Yes. I think you should. I can’t venture a diagnosis on the basis of your letter since the same behaviors can be rooted in very different things. It could be that your son is by temperament an anxious child. It could be that he is picking up on your anxiety about his anxiety and that is making him even more anxious. It’s unusual but not unheard of for a child this young to show the beginnings of obsessive-compulsive disorder. Or it may be something entirely different. Regardless, one way to manage stress for your son as well as you and your husband is to seek out more information. It’s often a great relief to simply know what we’re dealing with.
According to the Share Care website, Dr. Mehmet Oz, MD, says, “It can be difficult to coax a child to drop a habit like picking her nails. Sometimes kids abandon such habits on their own, but if you feel it’s time to put an end to the nail-picking, here are some tips:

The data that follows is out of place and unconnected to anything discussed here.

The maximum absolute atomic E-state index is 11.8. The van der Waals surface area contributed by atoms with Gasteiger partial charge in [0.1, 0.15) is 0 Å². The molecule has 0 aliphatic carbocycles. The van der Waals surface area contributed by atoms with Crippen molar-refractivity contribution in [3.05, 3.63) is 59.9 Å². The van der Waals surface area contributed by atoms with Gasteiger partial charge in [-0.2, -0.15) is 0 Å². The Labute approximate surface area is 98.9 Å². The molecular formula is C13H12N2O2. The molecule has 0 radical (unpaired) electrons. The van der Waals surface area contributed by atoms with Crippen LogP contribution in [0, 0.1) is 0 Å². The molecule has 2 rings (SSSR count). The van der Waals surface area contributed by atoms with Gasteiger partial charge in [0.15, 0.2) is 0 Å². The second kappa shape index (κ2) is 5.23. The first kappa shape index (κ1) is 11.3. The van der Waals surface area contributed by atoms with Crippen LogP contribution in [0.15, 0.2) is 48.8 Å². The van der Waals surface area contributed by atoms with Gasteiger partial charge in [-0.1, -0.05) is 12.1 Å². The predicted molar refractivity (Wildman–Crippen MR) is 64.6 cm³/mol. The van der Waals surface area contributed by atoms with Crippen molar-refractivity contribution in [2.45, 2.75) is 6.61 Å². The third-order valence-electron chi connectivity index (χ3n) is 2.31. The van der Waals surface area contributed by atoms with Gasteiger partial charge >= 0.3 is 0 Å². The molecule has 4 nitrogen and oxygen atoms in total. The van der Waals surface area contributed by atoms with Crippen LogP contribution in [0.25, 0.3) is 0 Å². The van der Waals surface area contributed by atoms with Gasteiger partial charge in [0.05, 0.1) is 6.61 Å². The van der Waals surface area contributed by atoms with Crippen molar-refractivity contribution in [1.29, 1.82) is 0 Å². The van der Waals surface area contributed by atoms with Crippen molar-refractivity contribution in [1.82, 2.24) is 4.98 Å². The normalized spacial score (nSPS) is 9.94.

Explain gently why you don’t like the habit, but don’t repeatedly criticize your child. This may only exacerbate the unwanted behavior.
Encourage your child to play an active role in breaking the habit. Make it something that you work on together, as a team.
Suggest a replacement for the habit — perhaps something unobtrusive the child can do with her fingers instead of picking them.
Reward your child when she shows signs of breaking the habit.
Be patient. Breaking a habit often takes a good deal of time!”
Equally important, a good diagnosis gives us a direction for correcting the situation. I encourage you to ask your pediatrician for a referral to an experienced child psychologist and take your son for an evaluation.
I wish you well.
This article has been updated from the original version, which was originally published here on September 17, 2007.